Commission proposes shutting down EU’s external borders for 30 days

Ursula von der Leyen on 16 March 2020. [Europe by Satellite]

The European Commission proposed on Monday (16 March) an unprecedented 30-day ban on travel for foreigners going to the bloc in an effort to contain the spread of coronavirus, which has already put most of the EU on lockdown.

“The less travel, the more we can contain the virus. Therefore … I propose to the heads of state and government to introduce a temporary restriction on non-essential travel to the EU,” European Commission chief Ursula von der Leyen told a press conference in Brussels, after she had briefed the leaders of the G7 group of wealthy nations by telephone.

“These travel restrictions should be in place for an initial period of 30 days, but can be prolonged as necessary.” The travel ban will cover all EU member states and the four non-EU Schengen members (Liechtenstein, Switzerland, Norway and Iceland).

She said exemptions included long-term EU residents, family members of EU nationals, diplomats, doctors and researchers working on containing the health crisis.

In the proposal, seen by EURACTIV, the Commission stresses that “a temporary travel restriction could only be effective if decided and implemented by Schengen states for all external borders at the same time and in a uniform manner.”

The Commission hopes that this travel ban “would also enable the lifting of internal border control measures” introduced by several member states. “These measures risk having a serious impact on the functioning of the Single Market,” the document reads.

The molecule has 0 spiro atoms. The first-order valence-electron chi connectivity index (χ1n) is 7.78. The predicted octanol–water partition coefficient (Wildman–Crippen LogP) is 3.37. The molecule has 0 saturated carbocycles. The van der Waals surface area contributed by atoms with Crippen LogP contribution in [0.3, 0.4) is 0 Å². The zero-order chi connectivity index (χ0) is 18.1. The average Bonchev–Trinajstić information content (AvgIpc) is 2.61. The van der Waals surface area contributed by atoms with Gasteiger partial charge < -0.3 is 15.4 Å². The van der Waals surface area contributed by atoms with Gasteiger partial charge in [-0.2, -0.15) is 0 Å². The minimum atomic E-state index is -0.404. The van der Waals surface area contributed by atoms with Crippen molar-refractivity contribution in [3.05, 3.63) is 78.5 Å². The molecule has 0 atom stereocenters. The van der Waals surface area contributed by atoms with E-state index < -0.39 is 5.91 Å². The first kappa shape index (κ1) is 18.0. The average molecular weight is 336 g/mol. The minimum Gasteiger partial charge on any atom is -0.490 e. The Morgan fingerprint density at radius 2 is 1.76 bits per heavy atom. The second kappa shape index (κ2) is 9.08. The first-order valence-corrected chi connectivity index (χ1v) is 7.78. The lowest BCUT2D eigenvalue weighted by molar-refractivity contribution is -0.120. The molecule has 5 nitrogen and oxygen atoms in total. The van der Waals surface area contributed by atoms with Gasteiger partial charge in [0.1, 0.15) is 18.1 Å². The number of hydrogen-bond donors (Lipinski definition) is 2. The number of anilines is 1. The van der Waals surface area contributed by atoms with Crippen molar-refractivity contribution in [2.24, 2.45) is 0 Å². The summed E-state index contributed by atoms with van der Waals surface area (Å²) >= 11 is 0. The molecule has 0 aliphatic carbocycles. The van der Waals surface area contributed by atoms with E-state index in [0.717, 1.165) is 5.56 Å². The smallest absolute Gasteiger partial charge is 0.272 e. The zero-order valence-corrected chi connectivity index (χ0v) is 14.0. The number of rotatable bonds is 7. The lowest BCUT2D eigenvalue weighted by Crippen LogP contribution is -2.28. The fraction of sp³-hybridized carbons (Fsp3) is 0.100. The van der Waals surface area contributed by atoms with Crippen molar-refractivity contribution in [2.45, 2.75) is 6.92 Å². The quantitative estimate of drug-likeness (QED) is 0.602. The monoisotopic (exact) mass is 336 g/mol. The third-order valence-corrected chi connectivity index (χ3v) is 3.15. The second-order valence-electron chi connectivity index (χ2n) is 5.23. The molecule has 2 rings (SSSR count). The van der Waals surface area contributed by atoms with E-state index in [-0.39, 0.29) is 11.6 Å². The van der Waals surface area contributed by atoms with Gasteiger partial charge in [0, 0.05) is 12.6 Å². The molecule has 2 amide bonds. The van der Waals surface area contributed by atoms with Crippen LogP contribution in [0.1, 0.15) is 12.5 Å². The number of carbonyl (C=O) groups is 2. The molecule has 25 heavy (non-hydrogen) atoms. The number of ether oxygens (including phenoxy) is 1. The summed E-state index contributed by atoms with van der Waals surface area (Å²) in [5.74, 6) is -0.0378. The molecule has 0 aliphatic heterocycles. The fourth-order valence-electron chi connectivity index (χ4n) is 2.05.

EU citizens and third-country nationals who are long-term residents, medical personal and researchers and frontier workers will be exempted from the travel ban. UK citizens will be also able to visit the bloc, said von der Leyen

The proposal adds to the exceptions diplomats, the staff of international organisations, military personnel and humanitarian aid workers in the exercise of their functions; workers involved in the transport of goods, passengers in transit; passengers travelling for imperative family reasons; persons in need of international protection or for other humanitarian reasons.

At the same time, member states and non-EU Schengen countries should “strongly encourage” their citizens not to travel outside their territories in order to prevent the further spread of the virus to other countries, the text said.

The document said that any possible prolongation beyond 30 days would be assessed depending on further developments.

All member states included in the restrictions will have to validate the Commission’s proposal.
Von der Leyen said that over the weekend she had spoken with the majority of member states and there was a “strong support” to introduce the travel ban, and would conclude her contacts tomorrow.

At the same press conference, European Council President Charles Michel said that over the last days, member states have stepped up their efforts to develop an EU approach to contain the spread of the virus, also in regards to border management.

He emphasised the need for reducing “the unnecessary movement of citizens” to contain the pandemic as much as possible, while ensuring the free flow of goods and workers in the internal market.

In this regard, von der Leyen also proposed so-called ‘green lanes’ to give priority to the transport of goods, like medical goods, perishable goods, notably food and emergency services inside the internal market.

By introducing these fast lanes, the Commission hoped that the free flow of medical material, parts for factories and goods for shops and supermarkets can reach their destination despite the border controls introduced by a growing number of member states.

[Edited by Zoran Radosavljevic]

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